Markie's Musings

Sunday, April 01, 2007

Drama in a suburban back yard

Spring cleaning, suburban style, involves more than vacuum cleaning and scrubbing. There are leaves to rake, lawns to mow, and fallen branches to pick up. Our yard is lined with a group of hedges from hell, privet which has achieved unmanageable heights of 20-30 feet, and creates a perpetual cycle of droppings including leaves, blossoms, and little berries the size of BB shot. These berries attract swarms of robins when they ripen, which are then excreted in purple splats around the yard and on our parked cars. The berries which are not consumed end up sprouting all over the lawn, adding to the endless dandelions and spurge which need to be plucked.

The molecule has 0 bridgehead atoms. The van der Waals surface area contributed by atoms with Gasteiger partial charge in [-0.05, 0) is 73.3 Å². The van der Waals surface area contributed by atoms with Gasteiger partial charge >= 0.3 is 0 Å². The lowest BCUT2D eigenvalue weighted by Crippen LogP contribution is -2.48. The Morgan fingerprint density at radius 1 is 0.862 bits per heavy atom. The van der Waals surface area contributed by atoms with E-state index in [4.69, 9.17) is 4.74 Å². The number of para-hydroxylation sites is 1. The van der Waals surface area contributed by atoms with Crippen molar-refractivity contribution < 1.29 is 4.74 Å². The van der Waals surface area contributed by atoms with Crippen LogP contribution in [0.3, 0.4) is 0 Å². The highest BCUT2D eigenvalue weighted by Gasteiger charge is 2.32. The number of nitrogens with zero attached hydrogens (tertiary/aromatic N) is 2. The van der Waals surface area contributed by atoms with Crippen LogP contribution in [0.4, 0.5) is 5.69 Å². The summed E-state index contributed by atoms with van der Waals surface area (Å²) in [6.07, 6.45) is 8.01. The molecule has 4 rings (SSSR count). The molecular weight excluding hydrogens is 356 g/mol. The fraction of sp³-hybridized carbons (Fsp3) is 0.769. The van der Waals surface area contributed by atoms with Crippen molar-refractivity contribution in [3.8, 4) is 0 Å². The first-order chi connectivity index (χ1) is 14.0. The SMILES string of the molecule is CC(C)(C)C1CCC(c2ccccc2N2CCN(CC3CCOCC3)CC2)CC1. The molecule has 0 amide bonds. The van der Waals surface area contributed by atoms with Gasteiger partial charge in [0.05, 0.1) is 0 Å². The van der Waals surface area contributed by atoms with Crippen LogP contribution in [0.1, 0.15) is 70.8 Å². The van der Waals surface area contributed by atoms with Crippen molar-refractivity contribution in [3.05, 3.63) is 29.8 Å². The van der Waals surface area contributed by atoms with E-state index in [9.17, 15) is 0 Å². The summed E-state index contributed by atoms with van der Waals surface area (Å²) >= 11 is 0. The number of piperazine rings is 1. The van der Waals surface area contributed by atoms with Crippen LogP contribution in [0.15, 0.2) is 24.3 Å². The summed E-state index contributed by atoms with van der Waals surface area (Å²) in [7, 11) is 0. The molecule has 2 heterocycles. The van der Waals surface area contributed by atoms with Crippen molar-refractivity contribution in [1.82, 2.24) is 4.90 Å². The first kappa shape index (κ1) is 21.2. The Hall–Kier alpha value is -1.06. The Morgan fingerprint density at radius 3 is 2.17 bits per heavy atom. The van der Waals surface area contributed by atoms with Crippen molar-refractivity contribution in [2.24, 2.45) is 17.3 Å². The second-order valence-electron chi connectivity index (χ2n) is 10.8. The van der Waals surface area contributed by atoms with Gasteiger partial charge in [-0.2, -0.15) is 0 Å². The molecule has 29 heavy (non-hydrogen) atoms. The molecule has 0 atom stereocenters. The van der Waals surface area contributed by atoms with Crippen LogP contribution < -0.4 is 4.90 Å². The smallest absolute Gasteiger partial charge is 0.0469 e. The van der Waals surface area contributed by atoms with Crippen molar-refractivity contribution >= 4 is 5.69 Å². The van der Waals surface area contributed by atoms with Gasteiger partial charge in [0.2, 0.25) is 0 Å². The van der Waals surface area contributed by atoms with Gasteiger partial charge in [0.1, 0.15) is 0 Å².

It was while trimming back the privet that I almost committed an act of ecological terror, which I was able to avert through quick thinking and delicate handling. I had clipped a number of branches which were overhanging our yard and the neighbors, and was following up by cutting the clippings down to manageable lengths so they could be removed by the recycling trucks later in the week. I was about to pick up one particular branch when I noticed an odd shape in one of the crotches. It was almost spherical in shape, grayish brown, about 2 1/2 inches in diameter, and something was moving in it! I got closer and realized it was a nest, and the movement was a baby hummingbird. It was tiny, slowly opening and closing its beak, emitting the tiniest of squeaks. I remembered noticing the mature bird while I was clipping, thinking it was searching for blossoms. Now I had to return the nest to its proper place, to allow the hatchling time to mature. I carefully lifted the branch while climbing the ladder. I was able to secure the branch back in the tree, and positioned it with additional cover to allow concealment from predatory cats. Then a thought came to me, suppose there was more then one chick? I very carefully stepped down from the ladder, and carefully inspected the lawn where the branches had been. And there I found another small bundle of feathers. This one was even stronger than the other, eyes almost open and struggling to find shelter. I very carefully picked it out of the grass, and cradling it in the palm of my glove, returned to the ladder and attempted to place it back in the nest. I knew I could not touch it with my bare hands, as that might prevent the parent birds from recognizing their own young. This was not as easy as it would appear, since the nest was barely large enough for the chick already in it. And the one in my glove clung to the weave of the palm, so I could not just tip it into the nest. It took some very delicate maneuvering and manipulation but I was finally successful, and both chicks were secure. We removed the ladder and remaining debris from the area, and later observed the return of the parent bird to the nest. We were able to rest, assured that two tiny lives had been saved from a cruel and early demise.

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